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Monday, 22 September 2008
Page: 5197

Senator XENOPHON (1:53 PM) —I indicate that I will support the Urgent Relief for Single Age Pensioners Bill 2008. Currently, government funded pensions and allowances are the main source of income for most people aged 65 years and over. In recent weeks, the media has repeatedly reported numerous stories about how difficult it is for pensioners to live on the level of the existing pension. Consequently, pensioners have to rely on private income to get by. But over 13 per cent of Australians over 65 have no private income to supplement their pension payment.

More than half of all pensioners live on less than $20 per week of private income and most do not have substantial savings or other assets. I note the Australian newspaper on 9 August this year reported that voters saw the aged as one of the top groups of Australians deserving more support from the government. More specifically, the Canberra T imes on 16 September reported figures showing that over 78 per cent of Australians believe that pensioners should get an immediate rise in their pension.

The public concern about this situation and the urgent circumstances facing many recipients who are struggling to cope with escalating costs of living were all reasons for my support of this bill taking precedence. This bill seeks to amend the Social Security Act and the Veterans’ Entitlements Act to increase the single age pension, single age service pension and widow B pension by $30 per week with effect from 20 September 2008. The explanatory memorandum to this bill states that it will be a first step by the coalition to deliver a comprehensive policy in relation to pensions, income support, veterans’ support and carers over time. I acknowledge the criticism of the Leader of the Government in the Senate, Senator Evans, about the coalition’s previous position, but the coalition has now nailed their colours to the mast and they cannot retreat from their current position.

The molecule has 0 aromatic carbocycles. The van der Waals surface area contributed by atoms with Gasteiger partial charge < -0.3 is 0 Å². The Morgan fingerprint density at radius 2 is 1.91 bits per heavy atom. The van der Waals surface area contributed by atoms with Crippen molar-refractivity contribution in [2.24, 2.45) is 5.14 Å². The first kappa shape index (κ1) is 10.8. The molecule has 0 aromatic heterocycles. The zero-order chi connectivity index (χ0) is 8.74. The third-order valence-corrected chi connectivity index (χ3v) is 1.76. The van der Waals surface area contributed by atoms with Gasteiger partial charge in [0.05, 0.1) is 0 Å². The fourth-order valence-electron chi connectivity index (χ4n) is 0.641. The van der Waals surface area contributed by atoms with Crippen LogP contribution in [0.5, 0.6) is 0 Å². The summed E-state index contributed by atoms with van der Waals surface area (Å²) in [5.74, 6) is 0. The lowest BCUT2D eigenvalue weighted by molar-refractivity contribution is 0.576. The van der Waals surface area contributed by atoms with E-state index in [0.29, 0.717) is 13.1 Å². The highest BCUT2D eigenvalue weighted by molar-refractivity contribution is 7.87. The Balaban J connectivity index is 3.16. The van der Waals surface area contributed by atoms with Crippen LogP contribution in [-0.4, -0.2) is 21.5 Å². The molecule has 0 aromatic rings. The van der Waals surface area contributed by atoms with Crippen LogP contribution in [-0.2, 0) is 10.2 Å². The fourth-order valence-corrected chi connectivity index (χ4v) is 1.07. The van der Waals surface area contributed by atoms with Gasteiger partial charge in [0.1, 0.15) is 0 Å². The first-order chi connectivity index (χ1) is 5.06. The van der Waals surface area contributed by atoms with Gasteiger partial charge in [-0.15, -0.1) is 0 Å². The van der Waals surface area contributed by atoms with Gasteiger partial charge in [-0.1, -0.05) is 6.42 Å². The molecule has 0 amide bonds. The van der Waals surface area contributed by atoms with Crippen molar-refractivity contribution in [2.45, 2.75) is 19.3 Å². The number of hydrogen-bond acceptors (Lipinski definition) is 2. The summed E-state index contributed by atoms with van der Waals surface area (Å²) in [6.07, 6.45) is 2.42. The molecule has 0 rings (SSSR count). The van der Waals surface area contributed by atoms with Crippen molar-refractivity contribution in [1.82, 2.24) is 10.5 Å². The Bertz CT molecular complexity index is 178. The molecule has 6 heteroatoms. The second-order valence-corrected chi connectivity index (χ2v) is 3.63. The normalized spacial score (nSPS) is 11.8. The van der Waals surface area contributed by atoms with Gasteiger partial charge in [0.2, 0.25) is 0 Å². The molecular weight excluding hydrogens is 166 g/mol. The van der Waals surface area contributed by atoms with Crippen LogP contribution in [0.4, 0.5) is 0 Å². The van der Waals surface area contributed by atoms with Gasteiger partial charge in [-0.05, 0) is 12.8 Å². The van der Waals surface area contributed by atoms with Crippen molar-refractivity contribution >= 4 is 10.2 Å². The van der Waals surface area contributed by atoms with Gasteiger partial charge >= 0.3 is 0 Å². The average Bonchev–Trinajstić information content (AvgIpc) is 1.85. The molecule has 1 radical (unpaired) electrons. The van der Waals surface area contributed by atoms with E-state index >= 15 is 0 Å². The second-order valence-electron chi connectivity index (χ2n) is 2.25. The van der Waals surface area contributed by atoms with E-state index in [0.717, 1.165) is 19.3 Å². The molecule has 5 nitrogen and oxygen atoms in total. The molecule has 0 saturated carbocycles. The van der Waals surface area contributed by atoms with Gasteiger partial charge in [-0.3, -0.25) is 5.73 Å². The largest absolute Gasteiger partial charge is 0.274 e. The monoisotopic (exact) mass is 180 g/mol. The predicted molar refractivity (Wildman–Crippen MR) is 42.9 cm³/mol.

Given the urgency of the situation, I wish to state my support for this bill. While this bill is urgent for all Australians, in my home state of South Australia with a relatively older population this bill is of even more vital importance: 15.2 per cent of South Australia’s population is aged over 65 compared to 13.2 per cent for Australia as a whole. The differential is even greater when you look at the rest of the country.

It is not just, as some claim, that elderly Australians have paid their taxes for many years and now deserve our support. It is also that the experience and contribution of more mature Australians are resources worthy of investment. If we invest in our more mature Australians, we will have people ready and able to contribute to community services put under stress by rising rates of full-time employment. We will have people who can contribute time and wisdom to our communities, neighbourhood networks and future generations.

Older Australians should not have to scrape to get by. They should not be the subject of scorn for their necessary frugality. They should not have their health and vitality sapped by inadequate pension support. We need to look at a range of ways to make life easier for those on the aged pension, not just for their sake, but for all of our sakes. That is why I support this bill.

However, if I have a major concern with this bill, it is that it does not go far enough. I note the concerns of Senator Brown and Senator Siewert’s foreshadowed amendments as well as Senator Fielding’s second reading amendment. I think it is important that, for instance, the 450,000 Australians who are on a single disability pension be considered as well. The price of food, groceries, transport and other bills does not discriminate according to the amount of your pension or the label on your concession card. Neither should we.

My view is that we should deal with this bill. My preference would have been for it to have been dealt with once we have had a chance to consider the amendments, but I understand the will of the Senate in relation to this. I note the government’s position but I think it is also important that we act now to give some immediate relief to the pensioners of Australia. Some would say that the Senate is the people’s house because today we are reflecting on widespread concerns in the community and giving support to those Australians who are struggling with their current inadequate pensions. I support this bill. I look forward to further consideration of this bill. Again, we must send a signal to the community that we need to act with urgency to assist the pensioners of Australia.